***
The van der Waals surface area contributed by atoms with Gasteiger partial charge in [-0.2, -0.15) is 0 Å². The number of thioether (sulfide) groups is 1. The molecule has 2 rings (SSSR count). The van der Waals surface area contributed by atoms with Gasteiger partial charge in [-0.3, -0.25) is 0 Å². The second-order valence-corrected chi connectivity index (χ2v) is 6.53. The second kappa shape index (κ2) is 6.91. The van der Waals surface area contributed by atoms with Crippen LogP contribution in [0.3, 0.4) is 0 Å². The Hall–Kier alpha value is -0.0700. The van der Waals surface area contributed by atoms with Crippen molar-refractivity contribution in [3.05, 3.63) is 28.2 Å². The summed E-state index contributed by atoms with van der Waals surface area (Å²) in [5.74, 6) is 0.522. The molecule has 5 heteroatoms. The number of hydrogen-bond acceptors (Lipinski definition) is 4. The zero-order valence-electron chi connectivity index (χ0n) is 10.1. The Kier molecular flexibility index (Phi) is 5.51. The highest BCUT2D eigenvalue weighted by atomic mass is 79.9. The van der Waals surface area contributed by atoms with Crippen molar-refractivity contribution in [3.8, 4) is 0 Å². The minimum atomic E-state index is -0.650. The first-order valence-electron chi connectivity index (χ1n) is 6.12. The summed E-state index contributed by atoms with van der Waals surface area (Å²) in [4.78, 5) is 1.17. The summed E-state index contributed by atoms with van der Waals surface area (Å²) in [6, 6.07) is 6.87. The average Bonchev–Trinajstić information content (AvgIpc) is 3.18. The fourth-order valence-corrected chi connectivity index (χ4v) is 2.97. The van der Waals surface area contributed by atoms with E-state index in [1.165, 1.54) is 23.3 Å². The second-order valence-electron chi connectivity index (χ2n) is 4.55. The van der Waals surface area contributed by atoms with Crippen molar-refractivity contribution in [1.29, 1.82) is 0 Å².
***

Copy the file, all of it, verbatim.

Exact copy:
The van der Waals surface area contributed by atoms with Gasteiger partial charge in [-0.2, -0.15) is 0 Å². The number of thioether (sulfide) groups is 1. The molecule has 2 rings (SSSR count). The van der Waals surface area contributed by atoms with Gasteiger partial charge in [-0.3, -0.25) is 0 Å². The second-order valence-corrected chi connectivity index (χ2v) is 6.53. The second kappa shape index (κ2) is 6.91. The van der Waals surface area contributed by atoms with Crippen LogP contribution in [0.3, 0.4) is 0 Å². The Hall–Kier alpha value is -0.0700. The van der Waals surface area contributed by atoms with Crippen molar-refractivity contribution in [3.05, 3.63) is 28.2 Å². The summed E-state index contributed by atoms with van der Waals surface area (Å²) in [5.74, 6) is 0.522. The molecule has 5 heteroatoms. The number of hydrogen-bond acceptors (Lipinski definition) is 4. The zero-order valence-electron chi connectivity index (χ0n) is 10.1. The Kier molecular flexibility index (Phi) is 5.51. The highest BCUT2D eigenvalue weighted by atomic mass is 79.9. The van der Waals surface area contributed by atoms with Crippen molar-refractivity contribution in [3.8, 4) is 0 Å². The minimum atomic E-state index is -0.650. The first-order valence-electron chi connectivity index (χ1n) is 6.12. The summed E-state index contributed by atoms with van der Waals surface area (Å²) in [4.78, 5) is 1.17. The summed E-state index contributed by atoms with van der Waals surface area (Å²) in [6, 6.07) is 6.87. The average Bonchev–Trinajstić information content (AvgIpc) is 3.18. The fourth-order valence-corrected chi connectivity index (χ4v) is 2.97. The van der Waals surface area contributed by atoms with E-state index in [1.165, 1.54) is 23.3 Å². The second-order valence-electron chi connectivity index (χ2n) is 4.55. The van der Waals surface area contributed by atoms with Crippen molar-refractivity contribution in [1.29, 1.82) is 0 Å².